This information was shared with me by a helpful reader and a former Bain consultant.
Read on for an insider's perspective on recruiting at a top consulting firm, and the key differences between university recruiting and experienced hire recruiting.
While the information is particular to Bain, many of the methods will be similar across big consulting firms. Boutiques firms will differ, given the limited scale of their hiring
For the traditional university recruiting route
1. Probably the toughest part of the application process is passing the initial screening process. As an example, a large Bain office would receive around 3000 applications and narrow it down to about 100 for the first interview. So you would have to be at the top 3% to even get the interview.
These acceptance numbers are lower than what I've seen (around 5-10%) – but in a recession economy it won't be far from the truth
2. In deciding who gets the interview, Bain has a points system for all applicants. Key categories include academic, work experience and extracurricular activities. Bain may be the only firm out of the Big 3 to use this method. Those with top academic marks but crappy work experience and extracurricular activities would still get interviews at McKinsey, for example.
I'd have to disagree here. Most companies are looking for diverse qualities in consulting resumes, which usually are a combination of school, work, and miscellany.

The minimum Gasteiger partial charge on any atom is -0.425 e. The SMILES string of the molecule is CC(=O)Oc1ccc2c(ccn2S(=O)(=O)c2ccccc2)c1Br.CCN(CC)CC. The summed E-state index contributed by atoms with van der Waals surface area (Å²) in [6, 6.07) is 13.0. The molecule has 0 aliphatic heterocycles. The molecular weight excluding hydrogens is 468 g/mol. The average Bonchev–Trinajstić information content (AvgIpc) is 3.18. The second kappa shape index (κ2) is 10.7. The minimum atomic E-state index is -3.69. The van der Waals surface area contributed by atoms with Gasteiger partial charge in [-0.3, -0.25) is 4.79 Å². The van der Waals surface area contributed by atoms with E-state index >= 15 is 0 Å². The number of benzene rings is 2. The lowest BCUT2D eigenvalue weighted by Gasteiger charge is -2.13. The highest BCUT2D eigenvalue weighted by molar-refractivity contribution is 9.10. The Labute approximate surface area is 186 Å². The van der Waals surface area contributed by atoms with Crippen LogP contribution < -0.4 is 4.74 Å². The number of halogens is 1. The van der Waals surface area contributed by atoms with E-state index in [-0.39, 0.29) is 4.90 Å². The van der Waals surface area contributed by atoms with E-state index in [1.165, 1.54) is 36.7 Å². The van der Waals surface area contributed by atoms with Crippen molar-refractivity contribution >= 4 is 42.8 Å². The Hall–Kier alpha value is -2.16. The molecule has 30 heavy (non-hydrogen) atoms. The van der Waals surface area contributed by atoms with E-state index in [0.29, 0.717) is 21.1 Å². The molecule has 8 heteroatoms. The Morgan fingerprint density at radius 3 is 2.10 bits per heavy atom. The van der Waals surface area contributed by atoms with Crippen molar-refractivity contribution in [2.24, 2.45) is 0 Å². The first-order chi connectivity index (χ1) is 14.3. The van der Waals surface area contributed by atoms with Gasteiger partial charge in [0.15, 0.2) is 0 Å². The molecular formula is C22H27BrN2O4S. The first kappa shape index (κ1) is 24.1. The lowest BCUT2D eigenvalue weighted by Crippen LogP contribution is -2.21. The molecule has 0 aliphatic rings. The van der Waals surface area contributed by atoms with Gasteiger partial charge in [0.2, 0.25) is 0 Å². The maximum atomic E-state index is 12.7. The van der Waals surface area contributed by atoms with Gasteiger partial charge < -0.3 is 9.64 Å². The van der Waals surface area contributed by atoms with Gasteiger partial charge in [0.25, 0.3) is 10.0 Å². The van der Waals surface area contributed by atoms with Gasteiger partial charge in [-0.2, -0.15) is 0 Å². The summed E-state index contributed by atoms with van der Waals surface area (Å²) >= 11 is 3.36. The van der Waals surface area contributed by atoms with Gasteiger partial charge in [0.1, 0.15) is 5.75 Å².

3. Whenever there is a borderline case, there is an internal team meeting to discuss who should get the interview. At this stage, the process becomes more random and you might as well flip a coin to find out your fate, because this is subjective and susceptible to many external variables.
Very true. As noted before, networking with consultants can significantly help your chances, especially if you're a borderline candidate. In addition, producing a high-quality consulting cover letter and resume will also help, because in these internal meetings those are the only 2 pieces of paper they're reviewing
4. Without very strong academic marks/GPA, or a brand name firm (like a Goldman Sachs internship), it's an uphill battle. However, interesting experiences that reflect entrepreneurship, distinctive leadership, and the like, will help a candidate standout.
For the lateral and experienced hire route
1. This is extremely difficult given the current economic conditions. In short, they will mainly rely on the supply of undergrads and post-MBA applicants from the traditional recruitment programs.
I wouldn't be too worried. While most firms have reduced hiring, companies are always looking for talent. You will need to work harder, however.
2. There is no points system like above for the lateral recruits, which could help or hinder a candidate
Depending on your level of experience, the focus shifts progressively to your work experience. Focus on the skills you've developed and your accomplishments
3. Somebody on the inside recommending you would double your chances of getting the interview.
The interview with a Booz Allen consultant also covered this point. Let's just say that networking helps. A LOT
4. If you submit your application via the campus recruiting program and don't get through, you won't be blacklisted without a chance of getting in through lateral hiring. Your resume will simply be thrown out, and you'll have a fresh slate for experienced hire recruiting. However, if you get an interview through campus recruiting, then it is more likely that they will keep your records for the future.
If this is attempt #2, the key is to tell a different story. Focus on what you've done well in the interim